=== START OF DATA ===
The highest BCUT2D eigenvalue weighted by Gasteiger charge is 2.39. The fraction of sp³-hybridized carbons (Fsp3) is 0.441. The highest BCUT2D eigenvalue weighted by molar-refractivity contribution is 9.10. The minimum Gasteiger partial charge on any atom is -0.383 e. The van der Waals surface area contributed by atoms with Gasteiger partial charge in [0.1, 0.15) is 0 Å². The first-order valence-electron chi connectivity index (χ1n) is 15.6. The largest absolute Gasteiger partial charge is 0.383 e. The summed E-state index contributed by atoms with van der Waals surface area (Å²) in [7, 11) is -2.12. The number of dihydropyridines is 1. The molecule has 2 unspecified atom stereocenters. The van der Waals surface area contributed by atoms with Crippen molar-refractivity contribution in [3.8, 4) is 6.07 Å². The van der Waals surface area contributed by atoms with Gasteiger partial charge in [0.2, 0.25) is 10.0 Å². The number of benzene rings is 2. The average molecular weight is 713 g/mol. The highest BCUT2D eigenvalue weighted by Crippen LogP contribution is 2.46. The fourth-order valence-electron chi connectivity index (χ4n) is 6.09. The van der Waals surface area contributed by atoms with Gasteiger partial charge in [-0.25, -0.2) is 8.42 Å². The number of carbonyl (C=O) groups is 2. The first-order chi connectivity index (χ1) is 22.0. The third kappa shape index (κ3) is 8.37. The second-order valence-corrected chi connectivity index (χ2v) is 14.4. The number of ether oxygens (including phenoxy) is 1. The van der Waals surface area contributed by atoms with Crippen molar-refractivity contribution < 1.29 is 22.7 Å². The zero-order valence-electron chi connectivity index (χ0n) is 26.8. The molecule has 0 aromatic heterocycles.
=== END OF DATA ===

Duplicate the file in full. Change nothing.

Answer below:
The highest BCUT2D eigenvalue weighted by Gasteiger charge is 2.39. The fraction of sp³-hybridized carbons (Fsp3) is 0.441. The highest BCUT2D eigenvalue weighted by molar-refractivity contribution is 9.10. The minimum Gasteiger partial charge on any atom is -0.383 e. The van der Waals surface area contributed by atoms with Gasteiger partial charge in [0.1, 0.15) is 0 Å². The first-order valence-electron chi connectivity index (χ1n) is 15.6. The largest absolute Gasteiger partial charge is 0.383 e. The summed E-state index contributed by atoms with van der Waals surface area (Å²) in [7, 11) is -2.12. The number of dihydropyridines is 1. The molecule has 2 unspecified atom stereocenters. The van der Waals surface area contributed by atoms with Crippen molar-refractivity contribution in [3.8, 4) is 6.07 Å². The van der Waals surface area contributed by atoms with Gasteiger partial charge in [0.2, 0.25) is 10.0 Å². The number of benzene rings is 2. The average molecular weight is 713 g/mol. The highest BCUT2D eigenvalue weighted by Crippen LogP contribution is 2.46. The fourth-order valence-electron chi connectivity index (χ4n) is 6.09. The van der Waals surface area contributed by atoms with Gasteiger partial charge in [-0.25, -0.2) is 8.42 Å². The number of carbonyl (C=O) groups is 2. The first-order chi connectivity index (χ1) is 22.0. The third kappa shape index (κ3) is 8.37. The second-order valence-corrected chi connectivity index (χ2v) is 14.4. The number of ether oxygens (including phenoxy) is 1. The van der Waals surface area contributed by atoms with Crippen molar-refractivity contribution < 1.29 is 22.7 Å². The zero-order valence-electron chi connectivity index (χ0n) is 26.8. The molecule has 0 aromatic heterocycles.